The work presented here is an experimental investigation of the biokinetics of transfer of a transuranic and a rare earth element ({sup 238}Pu and {sup 152}Eu) in the lobster Homarus gammarus. The study of {sup 238}Pu biokinetics forms part of a wider framework of research concerning the transfer of transuranic elements in marine species, while the study of {sup 152}Eu is carried out with a view to supporting the analogy between the behaviour of transuranics and rare earths in living organisms. Exactly the same experimental protocol, based on techniques from various disciplines (biology, biochemistry and metrology), was used to Investigate the biokinetics of transfer of these two radionuclides. The Individual lobsters were radiolabelled by means of one-shot or chronic ingestion of spiked meals. As the first approach, the kinetics and transfer mechanisms were studied In whole animal samples and in different organs distinct series of pathways through the different organs were identified in the case of both radionuclides, being mainly linked to digestive processes induced by the meal as well as the transport function of hemo-lymph in this way, the Important role of the digestive gland was picked out, with two of four cellular types displaying a successive involvement In the fixation and then the retention of the studied radionuclides. As a corroborative approach, the digestive gland was subjected to a more detailed investigation with the aim of describing the mechanisms of Incorporation and elucidating transfer processes at the cellular and molecular levels. {sup 238}Pu is preferentially partitioned into the cytosol, where it is associated with various constituents such as ferritin (iron-storing protein). {sup 152}Eu is more diffusely distributed in the hepato-pancreatic cells, while the lysosomes appear to play a more important role during transfer. The results obtained in this study, both on the macroscopic scale (i.e. the whole animal and different organs) as well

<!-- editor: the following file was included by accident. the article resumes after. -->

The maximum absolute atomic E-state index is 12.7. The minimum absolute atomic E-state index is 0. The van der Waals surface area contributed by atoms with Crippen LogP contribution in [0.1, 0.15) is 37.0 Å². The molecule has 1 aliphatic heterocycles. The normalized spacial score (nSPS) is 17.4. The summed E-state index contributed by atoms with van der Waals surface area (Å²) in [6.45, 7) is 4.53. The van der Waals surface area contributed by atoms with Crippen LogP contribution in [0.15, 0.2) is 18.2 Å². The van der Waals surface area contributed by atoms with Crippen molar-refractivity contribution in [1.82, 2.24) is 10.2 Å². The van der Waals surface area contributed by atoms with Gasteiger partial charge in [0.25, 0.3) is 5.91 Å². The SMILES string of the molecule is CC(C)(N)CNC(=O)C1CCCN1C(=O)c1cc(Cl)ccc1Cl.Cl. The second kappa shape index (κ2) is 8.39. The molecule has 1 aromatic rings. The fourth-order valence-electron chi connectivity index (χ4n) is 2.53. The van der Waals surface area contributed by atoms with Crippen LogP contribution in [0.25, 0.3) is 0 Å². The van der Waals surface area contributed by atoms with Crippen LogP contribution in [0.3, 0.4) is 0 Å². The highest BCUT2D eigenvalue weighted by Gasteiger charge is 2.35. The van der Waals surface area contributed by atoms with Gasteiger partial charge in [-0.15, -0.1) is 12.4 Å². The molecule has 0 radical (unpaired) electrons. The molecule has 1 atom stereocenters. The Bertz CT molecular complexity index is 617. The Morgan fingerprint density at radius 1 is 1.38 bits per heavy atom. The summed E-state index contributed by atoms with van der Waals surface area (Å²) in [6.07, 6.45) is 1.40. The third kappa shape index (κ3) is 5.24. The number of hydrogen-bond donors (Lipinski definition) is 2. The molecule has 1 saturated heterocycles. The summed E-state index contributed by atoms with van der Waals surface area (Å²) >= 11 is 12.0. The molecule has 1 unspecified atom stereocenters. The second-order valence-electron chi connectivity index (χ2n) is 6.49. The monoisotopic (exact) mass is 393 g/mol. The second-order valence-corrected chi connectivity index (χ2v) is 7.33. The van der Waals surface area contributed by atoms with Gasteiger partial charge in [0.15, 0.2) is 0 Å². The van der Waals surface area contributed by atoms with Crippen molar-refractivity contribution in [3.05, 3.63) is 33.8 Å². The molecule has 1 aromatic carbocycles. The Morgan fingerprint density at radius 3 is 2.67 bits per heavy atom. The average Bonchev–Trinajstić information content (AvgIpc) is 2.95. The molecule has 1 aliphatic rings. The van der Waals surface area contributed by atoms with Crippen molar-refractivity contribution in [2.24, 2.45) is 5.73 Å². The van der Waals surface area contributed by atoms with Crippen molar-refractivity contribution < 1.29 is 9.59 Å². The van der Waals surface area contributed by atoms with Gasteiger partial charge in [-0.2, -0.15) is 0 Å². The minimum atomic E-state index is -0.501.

4. Isotope Identification

    Energy Technology Data Exchange (ETDEWEB)

    Karpius, Peter Joseph [Los Alamos National Lab. (LANL), Los Alamos, NM (United States)

    2017-09-18

    The objective of this training modules is to examine the process of using gamma spectroscopy for radionuclide identification; apply pattern recognition to gamma spectra; identify methods of verifying energy calibration; and discuss potential causes of isotope misidentification.

  5. Les Gammaridae (Crustaces, Amphipodes) du Massif Central

    NARCIS (Netherlands)

    Goedmakers, Annemarie

    1974-01-01

    Une prospection systématique des eaux courantes du Massif Central a permis de reconnaître le nombre d’espèces des Gammaridés présentes dans cette région. On a trouvé les espèces suivantes: Gammarus pulex (Linnaeus, 1758), G. fossarum Koch, 1835, et G. ibericus Margalef, 1951. G. ibericus, espèce